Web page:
How to Build a Bridge between Parties
When you’re the mediator and the parties are stuck, you can help them build a golden bridge — instead of asking the party to move where she doesn’t want to go, you begin at the point where she is right now and help her build a bridge that will take her where she’s willing to end up.
Have you ever experienced a situation in which you were so focused on getting what you want that you completely lost the capacity to think rationally? Perhaps you tried for two hours to convince someone to come over to your place when you could’ve met the person at his place in 15 minutes. You wasted an hour and 45 minutes of your life because the other person took a hard-line position and you responded in kind.
A golden bridge helps the parties avoid the waste and frustration created by posturing, positioning, and arguing about matters that may not even be the point.
Following are techniques to build a golden bridge:
Start where the most recalcitrant party is.
Bring the other party over.
Build on the recalcitrant party’s ideas but don’t necessarily accept them.
Select the most constructive proposals and move them in a direction that can benefit both parties. You may say something like, “Building on your idea, what if we. . . .”
Ask for constructive feedback from one or both parties.
Ask about the interests that the suggested approach fails to satisfy and in what ways it can be improved.
Offer more than one choice.
Continue asking diagnostic questions to ascertain how the proposal toward which you’re building the bridge may more effectively satisfy unserved interests.
Suggest that the parties make hypothetical offers, such as, “If John is willing to put $25,000 on the table, what would you be willing to lower your demand to?”
In building a golden bridge, you help the parties discover their own solutions and craft an agreement that satisfies them both. If one of the parties is stuck in a position, you walk right on over to that position and start building.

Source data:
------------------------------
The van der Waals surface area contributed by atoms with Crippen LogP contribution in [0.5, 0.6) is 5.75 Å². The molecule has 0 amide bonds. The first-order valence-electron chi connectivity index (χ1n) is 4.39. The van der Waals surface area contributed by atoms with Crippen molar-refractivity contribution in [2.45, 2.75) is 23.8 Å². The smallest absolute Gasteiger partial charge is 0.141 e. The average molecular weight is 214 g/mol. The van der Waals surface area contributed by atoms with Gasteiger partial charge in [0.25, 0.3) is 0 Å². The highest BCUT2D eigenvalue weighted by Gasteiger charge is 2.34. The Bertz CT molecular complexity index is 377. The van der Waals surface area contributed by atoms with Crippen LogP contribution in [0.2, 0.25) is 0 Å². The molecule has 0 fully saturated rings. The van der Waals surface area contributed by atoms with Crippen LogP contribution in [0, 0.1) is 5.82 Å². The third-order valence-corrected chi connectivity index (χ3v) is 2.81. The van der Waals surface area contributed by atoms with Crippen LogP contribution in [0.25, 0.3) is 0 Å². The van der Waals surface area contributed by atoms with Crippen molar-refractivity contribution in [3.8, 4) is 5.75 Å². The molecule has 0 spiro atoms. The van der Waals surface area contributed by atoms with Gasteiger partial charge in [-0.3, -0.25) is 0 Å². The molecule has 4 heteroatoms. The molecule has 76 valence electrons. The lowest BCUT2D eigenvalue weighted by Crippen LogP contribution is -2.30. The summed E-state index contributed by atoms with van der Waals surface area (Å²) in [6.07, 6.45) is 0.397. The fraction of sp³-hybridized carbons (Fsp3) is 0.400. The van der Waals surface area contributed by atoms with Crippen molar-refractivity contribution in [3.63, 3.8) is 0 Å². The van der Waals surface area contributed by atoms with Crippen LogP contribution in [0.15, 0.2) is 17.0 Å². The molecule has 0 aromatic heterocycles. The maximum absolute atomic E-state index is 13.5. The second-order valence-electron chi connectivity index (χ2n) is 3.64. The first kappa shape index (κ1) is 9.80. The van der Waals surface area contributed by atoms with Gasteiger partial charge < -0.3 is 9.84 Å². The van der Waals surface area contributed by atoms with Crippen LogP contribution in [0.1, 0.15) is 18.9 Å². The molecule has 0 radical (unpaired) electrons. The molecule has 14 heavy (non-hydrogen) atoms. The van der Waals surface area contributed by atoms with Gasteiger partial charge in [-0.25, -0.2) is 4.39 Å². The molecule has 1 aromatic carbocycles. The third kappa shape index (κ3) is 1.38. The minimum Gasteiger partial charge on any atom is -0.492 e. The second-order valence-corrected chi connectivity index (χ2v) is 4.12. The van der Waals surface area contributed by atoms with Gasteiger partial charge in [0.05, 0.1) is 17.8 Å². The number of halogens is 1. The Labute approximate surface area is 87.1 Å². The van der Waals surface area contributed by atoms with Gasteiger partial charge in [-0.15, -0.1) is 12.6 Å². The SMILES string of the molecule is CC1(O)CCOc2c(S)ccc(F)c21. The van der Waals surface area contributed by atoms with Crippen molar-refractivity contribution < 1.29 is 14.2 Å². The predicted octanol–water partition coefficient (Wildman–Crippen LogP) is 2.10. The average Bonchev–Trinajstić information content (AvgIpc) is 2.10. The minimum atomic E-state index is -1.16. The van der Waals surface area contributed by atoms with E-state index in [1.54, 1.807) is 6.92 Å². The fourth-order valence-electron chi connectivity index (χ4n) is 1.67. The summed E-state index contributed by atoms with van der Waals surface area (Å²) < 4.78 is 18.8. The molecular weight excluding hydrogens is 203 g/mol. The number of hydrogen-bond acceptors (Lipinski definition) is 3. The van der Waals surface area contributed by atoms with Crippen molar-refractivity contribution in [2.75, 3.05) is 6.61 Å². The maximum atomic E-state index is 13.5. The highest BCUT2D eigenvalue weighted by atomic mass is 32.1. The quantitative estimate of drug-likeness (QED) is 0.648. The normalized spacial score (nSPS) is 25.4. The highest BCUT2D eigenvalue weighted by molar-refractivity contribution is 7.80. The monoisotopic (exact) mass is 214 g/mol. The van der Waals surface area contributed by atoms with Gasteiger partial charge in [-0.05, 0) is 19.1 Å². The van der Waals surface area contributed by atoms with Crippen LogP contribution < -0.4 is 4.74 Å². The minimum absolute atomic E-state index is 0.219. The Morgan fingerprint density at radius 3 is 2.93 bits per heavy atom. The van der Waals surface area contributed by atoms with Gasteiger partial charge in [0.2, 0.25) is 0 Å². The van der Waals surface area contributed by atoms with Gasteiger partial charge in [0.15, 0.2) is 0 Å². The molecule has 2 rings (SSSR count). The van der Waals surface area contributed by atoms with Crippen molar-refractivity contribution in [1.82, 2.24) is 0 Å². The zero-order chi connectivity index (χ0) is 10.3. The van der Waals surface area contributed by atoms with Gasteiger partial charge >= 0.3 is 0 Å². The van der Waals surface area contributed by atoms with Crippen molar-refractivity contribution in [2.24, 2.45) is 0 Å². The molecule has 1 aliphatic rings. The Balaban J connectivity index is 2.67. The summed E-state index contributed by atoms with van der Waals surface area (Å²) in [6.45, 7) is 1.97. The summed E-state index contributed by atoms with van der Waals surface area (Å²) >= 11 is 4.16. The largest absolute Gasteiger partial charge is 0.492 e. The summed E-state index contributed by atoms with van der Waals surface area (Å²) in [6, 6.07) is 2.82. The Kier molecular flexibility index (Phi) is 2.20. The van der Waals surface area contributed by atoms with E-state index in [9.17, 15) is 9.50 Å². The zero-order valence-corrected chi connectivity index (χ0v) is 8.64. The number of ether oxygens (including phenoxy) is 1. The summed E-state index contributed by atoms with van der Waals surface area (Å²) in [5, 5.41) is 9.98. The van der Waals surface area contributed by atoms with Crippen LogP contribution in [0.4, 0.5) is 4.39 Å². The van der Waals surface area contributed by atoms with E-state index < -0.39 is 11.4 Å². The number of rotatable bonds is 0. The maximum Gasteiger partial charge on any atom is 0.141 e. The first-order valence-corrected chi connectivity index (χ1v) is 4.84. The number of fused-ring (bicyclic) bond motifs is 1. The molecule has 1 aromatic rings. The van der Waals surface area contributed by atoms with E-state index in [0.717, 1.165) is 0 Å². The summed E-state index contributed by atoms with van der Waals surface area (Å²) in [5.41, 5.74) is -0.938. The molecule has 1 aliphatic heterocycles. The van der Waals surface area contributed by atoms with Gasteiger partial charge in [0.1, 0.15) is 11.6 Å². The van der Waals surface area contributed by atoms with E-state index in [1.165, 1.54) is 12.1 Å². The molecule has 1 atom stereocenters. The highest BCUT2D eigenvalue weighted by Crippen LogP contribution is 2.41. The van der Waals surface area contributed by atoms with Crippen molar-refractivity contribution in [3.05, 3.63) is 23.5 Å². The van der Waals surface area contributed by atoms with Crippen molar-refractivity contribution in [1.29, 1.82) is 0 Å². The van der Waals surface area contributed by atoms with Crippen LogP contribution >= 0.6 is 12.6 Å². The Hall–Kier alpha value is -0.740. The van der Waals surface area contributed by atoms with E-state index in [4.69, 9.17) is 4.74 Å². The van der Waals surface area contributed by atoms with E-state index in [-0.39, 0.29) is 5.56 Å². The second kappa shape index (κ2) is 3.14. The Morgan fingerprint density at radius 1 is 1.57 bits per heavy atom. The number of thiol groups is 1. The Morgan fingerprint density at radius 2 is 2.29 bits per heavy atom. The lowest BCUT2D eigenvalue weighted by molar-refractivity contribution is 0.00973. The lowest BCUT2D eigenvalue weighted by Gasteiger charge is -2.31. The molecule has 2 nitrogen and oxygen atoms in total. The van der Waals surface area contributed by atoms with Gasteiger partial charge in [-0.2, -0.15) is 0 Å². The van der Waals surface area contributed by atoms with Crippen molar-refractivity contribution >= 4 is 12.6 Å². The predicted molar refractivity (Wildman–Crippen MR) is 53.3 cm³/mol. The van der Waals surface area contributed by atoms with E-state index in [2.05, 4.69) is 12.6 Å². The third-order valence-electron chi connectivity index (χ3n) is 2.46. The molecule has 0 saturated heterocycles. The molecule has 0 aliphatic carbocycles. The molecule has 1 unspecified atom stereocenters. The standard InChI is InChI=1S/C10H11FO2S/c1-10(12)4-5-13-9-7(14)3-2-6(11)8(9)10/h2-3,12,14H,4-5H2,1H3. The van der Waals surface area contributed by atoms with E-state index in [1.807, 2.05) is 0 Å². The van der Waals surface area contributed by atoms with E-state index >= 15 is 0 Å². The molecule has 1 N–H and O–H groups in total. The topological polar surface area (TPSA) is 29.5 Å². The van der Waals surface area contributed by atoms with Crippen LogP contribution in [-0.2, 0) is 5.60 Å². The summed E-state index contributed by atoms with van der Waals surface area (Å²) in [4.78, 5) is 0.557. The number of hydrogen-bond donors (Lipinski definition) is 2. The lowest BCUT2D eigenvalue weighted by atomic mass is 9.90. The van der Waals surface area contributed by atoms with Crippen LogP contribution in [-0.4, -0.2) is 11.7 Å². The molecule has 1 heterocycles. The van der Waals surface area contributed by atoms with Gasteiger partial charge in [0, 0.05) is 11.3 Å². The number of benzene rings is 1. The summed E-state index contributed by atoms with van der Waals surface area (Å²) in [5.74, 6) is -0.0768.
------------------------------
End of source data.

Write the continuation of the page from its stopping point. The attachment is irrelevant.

Suppose one party from a divorced couple takes the position that “I’ll never let her take the kids for more than two weeks at a time, so her grand plan to take them to Europe for a month this summer is out of the question.” You can help the parties start building their golden bridge right from the former husband’s flat-out refusal:
Start where Dad is but move the ball forward by reframing the negative in positive terms:
“So you’re offering Mom two weeks with the kids this summer, right? That’s good.”
Bring the other party (Mom, in this example) over to Dad’s side of the bridge:
“Mom, you’d like to have at least two weeks with the kids this summer, right?”
Ask the other party for constructive feedback:
“So, Mom, if two weeks in Europe this summer were the only option, would it be possible?”
This open-ended question probes for Mom’s interests and needs, both logistic and intangible. Mom may respond with something like this:
“It’s possible, of course it’s possible, but the only reason I can afford the trip is because I have a week of business meetings in Milan. The kids want to see their grandmother in London, and our teenager, Jill, is dying to spend some time in Paris because she’s thinking of doing a semester abroad there for her junior year of college. She was hoping to have at least a week there before we move on to London.”
Ask diagnostic questions and call for additional proposals:
“Dad, what do you think about Jill’s desire to spend a week in Paris? Can you think of a way that Mom and the kids could spend time with Grandma in London and do the Paris week as well?”
Dad may reply with something like the following:
“Why doesn’t Mom leave the kids with her mother in London while she’s in Milan? Then they can spend the following week in Paris.”
This conversation can go in any number of directions. If expense turns out to be the real problem, Dad may offer to underwrite some of the trip later in the summer, after Mom’s business trip. Or Mom may be able to convince her mother to take the kids for a week in London and then meet them in Paris.
Or, if the logistical problem-solving process gets too complicated, Dad may give up his “my way or the highway” position and agree to a third week or even a fourth. Nobody has questioned Dad about why he’s adamant that the kids shouldn’t be gone for an entire month. If his feelings aren’t simply spite, you can invoke an entire problem-solving process for whatever obstacles Dad believes make Mom’s proposal a nonstarter.
This kind of bridge-building also allows the recalcitrant party to save face. As he engages in brainstorming, he can quietly let go of his hard-line position as it slowly slips away in the process of finding solutions to logistical problems. This process is slow but sure as you guide the parties step-by-step across the bridge they build as their own.